7 Tips for Cutting the Cost of Psoriasis

Medically reviewed by Steven Kim, MD on January 14, 2016Written by Brian Krans on January 14, 2016
cost of psoriasis

Chronic diseases suck.

The average person with psoriasis can expect to pay around $8,000 a year, including doctor’s visits and treatments. Depending on your chosen treatment, costs can range from around $80 to $1,300 a month.

That’s not including the over-the-counter costs: special shampoos, lotions, salves, and so on (and so on).

Together, psoriasis costs the U.S. healthcare system about $112 billion a year, according to some estimates.

If you don’t have health insurance, or worse, have it but can’t afford to use it because of high deductibles or infinite loopholes preventing affordable care, here are some ways to help keep the costs of treating your psoriasis down.

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1. Control Your Triggers with Diet and Exercise

First and foremost, keeping flares to a minimum is the best way to stretch a buck when psoriasis is eating away at your pocketbook. Cheap food comes at a cost, and your autoimmune disorder is usually the first one to pay the price. You’re better off buying fresh produce and lean proteins than spending that same money at your pharmacist.

Since stress is a major trigger for a psoriatic flare, try meditation. Sitting in a quiet room listening to your brain unwind itself is free, but it pays dividends in the long run.

Going for a walk is free (at least for now). Every step you make is one further away from being obese, which is a major contributor to psoriasis outbreaks.

Regular exercise — combined with a diet low in complicated fats and sugars and high in whole grains and vegetables — is possibly the simplest and cheapest way to keep psoriasis away.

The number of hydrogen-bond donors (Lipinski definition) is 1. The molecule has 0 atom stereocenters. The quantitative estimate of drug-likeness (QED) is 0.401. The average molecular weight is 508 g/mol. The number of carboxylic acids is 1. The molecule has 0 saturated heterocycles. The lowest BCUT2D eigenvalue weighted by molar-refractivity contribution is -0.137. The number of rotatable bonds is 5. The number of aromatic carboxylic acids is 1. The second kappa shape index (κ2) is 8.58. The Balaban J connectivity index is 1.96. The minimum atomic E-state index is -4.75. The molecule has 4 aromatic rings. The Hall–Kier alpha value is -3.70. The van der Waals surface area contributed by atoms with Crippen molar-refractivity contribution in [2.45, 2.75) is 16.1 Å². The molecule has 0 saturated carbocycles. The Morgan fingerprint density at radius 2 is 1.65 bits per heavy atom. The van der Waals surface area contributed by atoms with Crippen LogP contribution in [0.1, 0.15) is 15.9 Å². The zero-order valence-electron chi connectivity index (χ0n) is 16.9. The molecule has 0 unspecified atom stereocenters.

2. Really Rub It In

Make a tube of your medication last twice as long. All it requires is taking a few extra minutes to give your skin a shiatsu.

Creams, ointments, and other topical treatments work not by contact, but by penetration. You can maximize their effects not by adding more, but by spending a few extra minutes rubbing your medication into your problem spots.

3. Wrap It Up

If rubbing alone doesn’t work, trying wrapping your affected skin in plastic wrap after you’ve applied your topical treatment.

Note: This is a bad idea if you have psoriasis on your face, because breathing is important.

If your hands are a problem, you may want to consider applying topicals and sleeping with nonlatex medical gloves on. It keeps that pricy medicine from slipping away.

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4. Make Your Treatments Last Longer

Most of us have the routine of applying medication right after a shower. Often this includes topical medications.

Mixing your medications with thicker perfume and dye-free moisturizers can help extend their life. Even simple petroleum jelly can turn creams into ointments, which makes them more effective.

5. Look for Reimbursements

Rarely does anything in life pay for itself, but often drug makers will have reimbursements to cover a patient’s out-of-pocket expenses for their branded treatments. These are especially important for people on biologic medications under patent protection.

These drugs are often more expensive and billed to your insurance at astronomical prices. While in the long run this practice makes healthcare more expensive, that’ll happen with or without you.

6. Go Generic

Medications aren’t like Air Jordans or Marc Jacobs handbags — no one cares if you’re rocking knock-offs.

Each time you see your dermatologist or rheumatologist, ask if the medications you’re being prescribed are available as generics.

7. Ask a Friend or Travel Abroad

Not all countries have such limited and expensive healthcare as the United States.

In countries like Mexico or Spain, you can simply walk into a pharmacy and buy topical ointments. If you know someone there, drop them a line and ask for a care package.

And if you’re looking to travel anyway, get what you need while you’re there. Depending on your medication, it may be cheaper to travel there each time you need a refill.

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